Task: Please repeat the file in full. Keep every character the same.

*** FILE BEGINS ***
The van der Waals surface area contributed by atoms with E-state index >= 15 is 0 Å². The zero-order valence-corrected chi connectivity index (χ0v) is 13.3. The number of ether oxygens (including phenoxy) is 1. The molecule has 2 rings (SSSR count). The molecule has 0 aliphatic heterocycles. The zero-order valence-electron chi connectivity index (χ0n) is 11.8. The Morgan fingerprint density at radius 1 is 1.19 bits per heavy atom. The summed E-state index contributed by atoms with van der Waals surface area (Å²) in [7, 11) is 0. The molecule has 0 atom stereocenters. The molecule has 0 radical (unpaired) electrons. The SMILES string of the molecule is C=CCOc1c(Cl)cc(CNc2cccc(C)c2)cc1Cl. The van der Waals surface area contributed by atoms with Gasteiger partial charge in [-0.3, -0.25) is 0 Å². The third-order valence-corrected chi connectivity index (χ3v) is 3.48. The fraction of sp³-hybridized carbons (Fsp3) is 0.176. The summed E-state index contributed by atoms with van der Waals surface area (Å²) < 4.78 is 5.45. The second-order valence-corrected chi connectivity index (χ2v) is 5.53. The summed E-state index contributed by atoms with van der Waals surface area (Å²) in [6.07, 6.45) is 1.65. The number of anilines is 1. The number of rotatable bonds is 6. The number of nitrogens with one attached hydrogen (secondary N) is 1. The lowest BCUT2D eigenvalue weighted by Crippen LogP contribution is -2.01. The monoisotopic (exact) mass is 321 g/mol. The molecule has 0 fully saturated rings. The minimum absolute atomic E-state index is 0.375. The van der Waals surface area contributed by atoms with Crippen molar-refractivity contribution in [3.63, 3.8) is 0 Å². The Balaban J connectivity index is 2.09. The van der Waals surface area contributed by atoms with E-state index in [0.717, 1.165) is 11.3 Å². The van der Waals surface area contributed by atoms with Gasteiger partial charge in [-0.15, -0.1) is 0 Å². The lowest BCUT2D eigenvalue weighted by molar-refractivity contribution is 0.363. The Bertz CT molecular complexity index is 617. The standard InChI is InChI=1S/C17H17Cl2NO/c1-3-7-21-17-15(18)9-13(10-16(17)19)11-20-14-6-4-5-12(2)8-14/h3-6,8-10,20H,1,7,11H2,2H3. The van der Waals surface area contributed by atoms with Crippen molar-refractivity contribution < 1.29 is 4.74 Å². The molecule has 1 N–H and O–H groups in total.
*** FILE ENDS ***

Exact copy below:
The van der Waals surface area contributed by atoms with E-state index >= 15 is 0 Å². The zero-order valence-corrected chi connectivity index (χ0v) is 13.3. The number of ether oxygens (including phenoxy) is 1. The molecule has 2 rings (SSSR count). The molecule has 0 aliphatic heterocycles. The zero-order valence-electron chi connectivity index (χ0n) is 11.8. The Morgan fingerprint density at radius 1 is 1.19 bits per heavy atom. The summed E-state index contributed by atoms with van der Waals surface area (Å²) in [7, 11) is 0. The molecule has 0 atom stereocenters. The molecule has 0 radical (unpaired) electrons. The SMILES string of the molecule is C=CCOc1c(Cl)cc(CNc2cccc(C)c2)cc1Cl. The van der Waals surface area contributed by atoms with Gasteiger partial charge in [-0.3, -0.25) is 0 Å². The third-order valence-corrected chi connectivity index (χ3v) is 3.48. The fraction of sp³-hybridized carbons (Fsp3) is 0.176. The summed E-state index contributed by atoms with van der Waals surface area (Å²) < 4.78 is 5.45. The second-order valence-corrected chi connectivity index (χ2v) is 5.53. The summed E-state index contributed by atoms with van der Waals surface area (Å²) in [6.07, 6.45) is 1.65. The number of anilines is 1. The number of rotatable bonds is 6. The number of nitrogens with one attached hydrogen (secondary N) is 1. The lowest BCUT2D eigenvalue weighted by Crippen LogP contribution is -2.01. The monoisotopic (exact) mass is 321 g/mol. The molecule has 0 fully saturated rings. The minimum absolute atomic E-state index is 0.375. The van der Waals surface area contributed by atoms with Crippen molar-refractivity contribution in [3.63, 3.8) is 0 Å². The Balaban J connectivity index is 2.09. The van der Waals surface area contributed by atoms with E-state index in [0.717, 1.165) is 11.3 Å². The van der Waals surface area contributed by atoms with Gasteiger partial charge in [-0.15, -0.1) is 0 Å². The lowest BCUT2D eigenvalue weighted by molar-refractivity contribution is 0.363. The Bertz CT molecular complexity index is 617. The standard InChI is InChI=1S/C17H17Cl2NO/c1-3-7-21-17-15(18)9-13(10-16(17)19)11-20-14-6-4-5-12(2)8-14/h3-6,8-10,20H,1,7,11H2,2H3. The van der Waals surface area contributed by atoms with Crippen molar-refractivity contribution < 1.29 is 4.74 Å². The molecule has 1 N–H and O–H groups in total.